The Power of a Practical Conclusion and Essays in the Economic Analysis of Legal Systems
Access StatusFull text of the requested work is not available in DASH at this time ("dark deposit"). For more information on dark deposits, see our FAQ.
MetadataShow full item record
CitationFernandez, Patricio A. 2013. The Power of a Practical Conclusion and Essays in the Economic Analysis of Legal Systems. Doctoral dissertation, Harvard University.
AbstractPart One defends the thesis, first advanced by Aristotle, that the conclusion of practical reasoning is an action, and argues for its philosophical significance. Opposition to the thesis rests on a contestable way of distinguishing between acts and contents of reasoning and on a picture of normative principles as external to the actions that fall under them. The resulting view forces us to choose between the efficacious, world-changing character of practical thought and its subjection to objective rational standards. This is a false choice. Aristotle's own understanding of the thesis points the way to an alternative conception of practical reason on which it is at once a power to effect changes in the world and to get things right. Practical reasoning endows the action performed on its basis with a principle that is not imposed on it from outside: instead, it makes the action what it is. Properly understood in terms of the relevant acts of a rational subject, the thesis is defensible and philosophically attractive. Furthermore, it helps us understand the continuity and discontinuity that exists between the motions of human beings and those of other animals, as Aristotle showed.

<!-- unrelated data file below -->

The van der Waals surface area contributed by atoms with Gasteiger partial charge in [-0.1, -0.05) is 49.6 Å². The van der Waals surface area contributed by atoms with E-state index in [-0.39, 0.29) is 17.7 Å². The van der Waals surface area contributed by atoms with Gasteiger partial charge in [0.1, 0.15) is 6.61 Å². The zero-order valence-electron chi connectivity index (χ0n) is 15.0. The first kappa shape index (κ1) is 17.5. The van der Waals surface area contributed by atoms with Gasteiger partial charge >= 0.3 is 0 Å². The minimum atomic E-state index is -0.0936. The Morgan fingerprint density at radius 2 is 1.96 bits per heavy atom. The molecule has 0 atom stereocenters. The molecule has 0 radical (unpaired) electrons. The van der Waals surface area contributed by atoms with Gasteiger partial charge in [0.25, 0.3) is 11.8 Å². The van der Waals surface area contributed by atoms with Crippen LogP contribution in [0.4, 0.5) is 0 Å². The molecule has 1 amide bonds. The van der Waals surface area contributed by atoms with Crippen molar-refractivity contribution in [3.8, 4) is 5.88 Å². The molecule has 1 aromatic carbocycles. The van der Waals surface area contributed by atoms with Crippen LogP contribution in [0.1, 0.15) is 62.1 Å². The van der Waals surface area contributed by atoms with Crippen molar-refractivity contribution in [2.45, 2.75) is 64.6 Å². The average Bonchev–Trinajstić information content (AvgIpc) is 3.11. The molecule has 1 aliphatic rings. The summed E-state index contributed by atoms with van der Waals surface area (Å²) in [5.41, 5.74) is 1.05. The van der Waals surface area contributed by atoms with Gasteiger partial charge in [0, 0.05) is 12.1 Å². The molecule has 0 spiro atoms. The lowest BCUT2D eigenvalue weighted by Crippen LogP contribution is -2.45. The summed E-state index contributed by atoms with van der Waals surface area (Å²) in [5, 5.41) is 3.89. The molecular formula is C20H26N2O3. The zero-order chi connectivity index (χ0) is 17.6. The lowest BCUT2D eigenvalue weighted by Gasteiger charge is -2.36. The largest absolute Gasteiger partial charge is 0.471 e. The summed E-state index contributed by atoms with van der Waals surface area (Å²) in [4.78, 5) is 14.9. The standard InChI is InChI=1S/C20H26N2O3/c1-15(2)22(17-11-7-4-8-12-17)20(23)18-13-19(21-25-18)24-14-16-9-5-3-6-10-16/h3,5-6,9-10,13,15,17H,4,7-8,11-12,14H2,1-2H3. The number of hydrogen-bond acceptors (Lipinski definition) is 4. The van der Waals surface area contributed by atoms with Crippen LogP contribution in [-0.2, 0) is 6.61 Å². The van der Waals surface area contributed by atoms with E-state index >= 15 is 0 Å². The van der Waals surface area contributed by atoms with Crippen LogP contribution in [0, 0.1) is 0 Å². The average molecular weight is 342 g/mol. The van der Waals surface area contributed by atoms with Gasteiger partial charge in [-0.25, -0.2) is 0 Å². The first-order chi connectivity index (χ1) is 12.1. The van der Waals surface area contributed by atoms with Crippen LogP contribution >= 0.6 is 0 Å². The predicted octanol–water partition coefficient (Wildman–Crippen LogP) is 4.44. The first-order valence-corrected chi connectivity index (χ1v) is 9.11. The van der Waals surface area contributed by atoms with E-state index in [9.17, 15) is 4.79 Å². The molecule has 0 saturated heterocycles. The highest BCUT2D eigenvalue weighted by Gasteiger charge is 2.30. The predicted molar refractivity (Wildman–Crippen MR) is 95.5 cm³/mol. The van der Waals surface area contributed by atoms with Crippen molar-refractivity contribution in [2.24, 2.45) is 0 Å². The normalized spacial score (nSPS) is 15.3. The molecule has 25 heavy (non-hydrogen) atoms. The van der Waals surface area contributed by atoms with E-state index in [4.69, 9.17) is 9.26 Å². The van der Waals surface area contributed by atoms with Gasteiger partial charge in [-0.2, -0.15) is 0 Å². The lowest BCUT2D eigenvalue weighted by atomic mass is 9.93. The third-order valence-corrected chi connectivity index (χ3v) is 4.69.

Citable link to this pagehttp://nrs.harvard.edu/urn-3:HUL.InstRepos:11181146
- FAS Theses and Dissertations